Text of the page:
With scores of new spas offering infrared (IR) saunas, sweating it out has never been hotter. At New York-based sauna Higher Dose, you’ll find glistening models and actresses including Bella Hadid and Michelle Williams sipping alkaline water as they take the heat. The trend is even going DIY: Lady Gaga has her own home pod to help combat her hip pain, and you can buy IR sauna wraps (think full-body sleeping bags) to suit those with less space. But celebrity fans aside, what do they do for your health?
Used in neonatal units to keep babies warm, IR heat raises core body temperature without heating the surrounding air via invisible electromagnetic energy. Whereas traditional steam saunas typically reach an uncomfortable 200°F, IR saunas reach a more tolerable 125-140°F. Research by The University of British Columbia has found evidence to support the use of IR saunas for chronic pain, heart health and high blood pressure. Experts recommend up to four 15-60 minute sessions a week to see benefits such as increased blood flow, raised serotonin levels and faster metabolism rates.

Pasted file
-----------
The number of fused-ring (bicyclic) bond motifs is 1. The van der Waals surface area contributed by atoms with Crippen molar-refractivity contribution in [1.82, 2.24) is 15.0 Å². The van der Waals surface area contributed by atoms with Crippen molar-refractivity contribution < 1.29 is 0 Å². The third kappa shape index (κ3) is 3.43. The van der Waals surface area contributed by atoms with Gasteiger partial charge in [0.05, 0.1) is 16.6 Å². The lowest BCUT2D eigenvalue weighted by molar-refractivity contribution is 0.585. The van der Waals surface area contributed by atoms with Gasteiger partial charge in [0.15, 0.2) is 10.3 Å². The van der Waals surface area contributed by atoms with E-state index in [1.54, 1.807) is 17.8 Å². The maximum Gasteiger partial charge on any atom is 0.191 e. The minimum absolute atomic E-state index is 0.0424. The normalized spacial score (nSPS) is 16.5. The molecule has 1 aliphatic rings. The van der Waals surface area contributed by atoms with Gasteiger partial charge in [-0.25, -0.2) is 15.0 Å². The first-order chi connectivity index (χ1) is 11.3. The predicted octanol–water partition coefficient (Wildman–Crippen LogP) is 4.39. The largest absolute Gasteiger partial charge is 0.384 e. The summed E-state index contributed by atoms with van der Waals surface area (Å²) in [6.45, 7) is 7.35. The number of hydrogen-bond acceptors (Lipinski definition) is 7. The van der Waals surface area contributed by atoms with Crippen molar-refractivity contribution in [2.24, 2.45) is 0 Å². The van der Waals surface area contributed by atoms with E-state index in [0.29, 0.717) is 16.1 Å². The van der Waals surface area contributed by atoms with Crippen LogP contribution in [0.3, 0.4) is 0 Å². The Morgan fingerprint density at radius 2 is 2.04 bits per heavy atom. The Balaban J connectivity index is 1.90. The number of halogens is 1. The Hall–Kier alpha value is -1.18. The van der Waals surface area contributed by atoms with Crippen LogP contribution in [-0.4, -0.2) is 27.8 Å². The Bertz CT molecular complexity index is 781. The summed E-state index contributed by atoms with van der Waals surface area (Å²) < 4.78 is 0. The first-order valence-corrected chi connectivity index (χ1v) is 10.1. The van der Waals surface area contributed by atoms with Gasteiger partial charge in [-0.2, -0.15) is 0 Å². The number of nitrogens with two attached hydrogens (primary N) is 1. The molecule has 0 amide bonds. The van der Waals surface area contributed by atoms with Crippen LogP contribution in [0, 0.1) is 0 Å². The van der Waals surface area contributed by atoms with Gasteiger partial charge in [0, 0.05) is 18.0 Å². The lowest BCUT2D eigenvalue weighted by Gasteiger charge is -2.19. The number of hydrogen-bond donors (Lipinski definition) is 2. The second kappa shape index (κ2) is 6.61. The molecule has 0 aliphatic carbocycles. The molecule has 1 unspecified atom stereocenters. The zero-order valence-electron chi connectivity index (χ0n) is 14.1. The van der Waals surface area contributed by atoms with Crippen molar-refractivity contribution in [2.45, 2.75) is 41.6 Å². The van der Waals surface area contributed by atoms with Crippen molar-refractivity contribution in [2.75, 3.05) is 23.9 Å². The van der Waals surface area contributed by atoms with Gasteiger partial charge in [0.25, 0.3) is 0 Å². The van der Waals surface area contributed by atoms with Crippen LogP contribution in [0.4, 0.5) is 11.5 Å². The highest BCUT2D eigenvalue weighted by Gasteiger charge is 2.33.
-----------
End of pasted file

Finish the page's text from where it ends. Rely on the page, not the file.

Experts recommend infrared saunas to see benefits such as increased blood flow and higher serotonin levels”
However, a published review by Dr Richard Beever at the University of British Columbia found no evidence to support the use of IR saunas for weight loss. “Small trials point to possible benefits, but more definitive research is needed,” reveals Dr Brent Bauer, the director of the Mayo Clinic in Rochester. And, though many users report brighter, plumper skin, mounting data suggests that “IR light may worsen pigmentation and lead to premature aging,” warns New York-based dermatologist Dr. Joshua Zeichner.
Our advice? Only time and more studies will tell, but if you find something that makes you feel good, that’s the best kind of anti-aging treatment there is. Proceed with caution and, of course, lots of water to rehydrate – you can even add the latest health-boosting supplements to enhance that feel-good factor from within.
THE FEEL-GOOD FACTOR
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